18
Jan

Macklemore Rockin’ The Thrift Shop Fur

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Macklemore portrait. Photo by John Keatley
© John Keatley

“What you know ‘bout rockin’ the wolf on your noggin
What you knowin’ about wearing a fur fox skin” – Macklemore

What a fun shoot!  I had the chance to work with Macklemore (Ben Haggerty) and Ryan Lewis 2 days before their new album “The Heist” came out and they headed out on tour.  It was an incredible day, and some amazing images resulted.  This being my favorite image.  I think…  Ahh, I don’t know, there are so many I like.  Yeah, this is my favorite.  Big congrats to the guys on Thrift Shop going platinum, as well as the incredible success they are having in general.  You guys are making Seattle proud for sure.  If you haven’t already heard The Heist, you should definitly check it out.  One of the best albums to come along in a while, and obviously the music story of the year.  I’m a fan.

I’ll post more images from this shoot when I can in the near future hopefully.  For now, I’ll leave you with this.  Represent!

11
Oct

Jeopardy Champion Ken Jennings

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Jeopardy champion Ken Jennings for Time Magazine.  Photo by John Keatley.

Jeopardy champion, author, and all around hilarious guy Ken Jennings for Time Magazine.  I don’t want to brag, but I may have stumped him on the pixel count of my Hasselblad H3D…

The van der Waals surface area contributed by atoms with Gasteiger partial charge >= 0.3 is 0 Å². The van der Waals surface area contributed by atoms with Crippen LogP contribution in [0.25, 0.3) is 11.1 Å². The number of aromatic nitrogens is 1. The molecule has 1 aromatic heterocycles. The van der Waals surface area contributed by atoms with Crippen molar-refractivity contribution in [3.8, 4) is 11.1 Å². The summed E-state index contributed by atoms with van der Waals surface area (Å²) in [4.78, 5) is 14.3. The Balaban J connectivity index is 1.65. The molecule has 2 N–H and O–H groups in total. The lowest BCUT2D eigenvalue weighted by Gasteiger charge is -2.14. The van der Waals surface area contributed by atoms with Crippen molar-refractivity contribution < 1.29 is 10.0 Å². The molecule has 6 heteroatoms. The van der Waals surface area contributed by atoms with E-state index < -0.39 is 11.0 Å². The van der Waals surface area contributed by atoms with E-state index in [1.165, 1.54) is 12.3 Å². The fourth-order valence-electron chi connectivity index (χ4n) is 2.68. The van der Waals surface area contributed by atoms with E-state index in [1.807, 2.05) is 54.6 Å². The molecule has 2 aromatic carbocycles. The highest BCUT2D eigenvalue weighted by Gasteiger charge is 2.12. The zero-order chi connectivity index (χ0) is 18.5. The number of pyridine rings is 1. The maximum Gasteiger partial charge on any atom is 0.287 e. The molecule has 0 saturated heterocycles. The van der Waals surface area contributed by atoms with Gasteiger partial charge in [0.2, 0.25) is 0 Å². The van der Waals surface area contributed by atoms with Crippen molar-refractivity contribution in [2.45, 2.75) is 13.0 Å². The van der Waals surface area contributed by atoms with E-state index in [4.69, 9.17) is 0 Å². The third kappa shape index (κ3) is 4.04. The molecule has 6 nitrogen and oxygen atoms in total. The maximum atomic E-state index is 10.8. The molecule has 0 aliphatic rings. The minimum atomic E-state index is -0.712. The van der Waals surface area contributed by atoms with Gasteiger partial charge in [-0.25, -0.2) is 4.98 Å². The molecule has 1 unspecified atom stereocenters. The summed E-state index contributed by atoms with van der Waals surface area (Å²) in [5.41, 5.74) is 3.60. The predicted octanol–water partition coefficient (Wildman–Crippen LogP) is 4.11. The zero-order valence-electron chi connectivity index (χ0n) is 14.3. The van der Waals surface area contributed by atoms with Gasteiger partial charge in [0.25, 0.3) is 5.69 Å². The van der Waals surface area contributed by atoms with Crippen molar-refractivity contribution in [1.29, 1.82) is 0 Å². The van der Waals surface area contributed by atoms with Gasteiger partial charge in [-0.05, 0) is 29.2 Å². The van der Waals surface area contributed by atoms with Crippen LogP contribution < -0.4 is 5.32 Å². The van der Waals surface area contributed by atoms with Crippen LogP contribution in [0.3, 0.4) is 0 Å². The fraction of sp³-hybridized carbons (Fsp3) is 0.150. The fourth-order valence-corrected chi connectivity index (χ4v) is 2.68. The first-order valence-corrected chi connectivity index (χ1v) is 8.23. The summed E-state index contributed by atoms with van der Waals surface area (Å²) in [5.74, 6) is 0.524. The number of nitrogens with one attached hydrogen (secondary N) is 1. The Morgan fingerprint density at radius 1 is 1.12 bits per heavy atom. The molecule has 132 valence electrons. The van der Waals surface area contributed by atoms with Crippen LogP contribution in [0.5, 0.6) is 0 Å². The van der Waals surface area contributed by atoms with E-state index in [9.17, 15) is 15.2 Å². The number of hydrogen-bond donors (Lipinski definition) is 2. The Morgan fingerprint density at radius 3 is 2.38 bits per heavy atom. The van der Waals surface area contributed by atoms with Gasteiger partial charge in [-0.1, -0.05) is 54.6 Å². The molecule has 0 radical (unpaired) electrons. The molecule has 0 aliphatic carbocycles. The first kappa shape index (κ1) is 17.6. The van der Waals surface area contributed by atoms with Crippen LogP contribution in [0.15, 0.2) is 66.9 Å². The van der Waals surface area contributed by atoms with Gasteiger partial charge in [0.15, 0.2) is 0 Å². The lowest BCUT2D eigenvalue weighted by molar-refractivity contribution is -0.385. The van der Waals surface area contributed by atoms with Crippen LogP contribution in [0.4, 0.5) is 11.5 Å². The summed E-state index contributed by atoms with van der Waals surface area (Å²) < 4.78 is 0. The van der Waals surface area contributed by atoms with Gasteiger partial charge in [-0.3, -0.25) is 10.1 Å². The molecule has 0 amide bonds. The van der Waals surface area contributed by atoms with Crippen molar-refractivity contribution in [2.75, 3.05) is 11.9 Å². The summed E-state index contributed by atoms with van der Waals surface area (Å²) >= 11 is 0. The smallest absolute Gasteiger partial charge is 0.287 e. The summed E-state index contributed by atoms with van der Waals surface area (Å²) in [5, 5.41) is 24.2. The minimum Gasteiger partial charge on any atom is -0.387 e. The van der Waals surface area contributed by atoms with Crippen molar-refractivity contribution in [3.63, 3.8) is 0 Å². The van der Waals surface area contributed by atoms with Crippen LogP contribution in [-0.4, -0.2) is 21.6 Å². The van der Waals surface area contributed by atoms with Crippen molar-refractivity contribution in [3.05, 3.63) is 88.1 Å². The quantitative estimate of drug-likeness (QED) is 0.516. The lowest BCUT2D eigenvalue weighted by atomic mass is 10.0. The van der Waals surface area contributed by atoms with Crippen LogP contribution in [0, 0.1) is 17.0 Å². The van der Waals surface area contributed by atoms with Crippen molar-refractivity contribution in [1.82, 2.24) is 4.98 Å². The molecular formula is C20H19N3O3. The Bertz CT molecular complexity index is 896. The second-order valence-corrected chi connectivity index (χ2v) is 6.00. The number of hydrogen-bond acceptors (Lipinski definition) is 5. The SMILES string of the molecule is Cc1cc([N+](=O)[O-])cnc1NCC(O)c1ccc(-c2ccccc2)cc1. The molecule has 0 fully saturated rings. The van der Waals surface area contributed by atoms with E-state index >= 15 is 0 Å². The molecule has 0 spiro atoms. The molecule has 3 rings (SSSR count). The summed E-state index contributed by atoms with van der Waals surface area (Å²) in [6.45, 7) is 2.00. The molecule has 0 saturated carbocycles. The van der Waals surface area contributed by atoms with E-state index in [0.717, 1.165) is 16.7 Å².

08
Nov

Backyard Office: Siding and Drywall

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Things are moving along at a pretty good pace now.  Over the past couple of months, there were a few setbacks which held things up for a while, but it looks like we are in the home stretch at this point.  The last few windows were supposed to arrive today, but didn’t, which was a bit of a bummer.  I felt like a kid at Christmas waiting for those dang windows, but hopefully they will arrive tomorrow.  Maybe Santa got stuck in the chimney or something.  Who knows.  There is actually going to be another window on the front where the large area of wood siding currently is, so once that is in, it will look quite a bit different.

I am really happy with how the wood siding turned out, and I love the stain.  I went to great lengths to find that stain color, and even worked my way onto several construction sites before I finally tracked it down.  It was worth the extra effort though, and turns out it was one of the colors we thought we hated when we were going through small color swatches.

Hopefully the windows will arrive tomorrow, and I will post more pictures when they are in.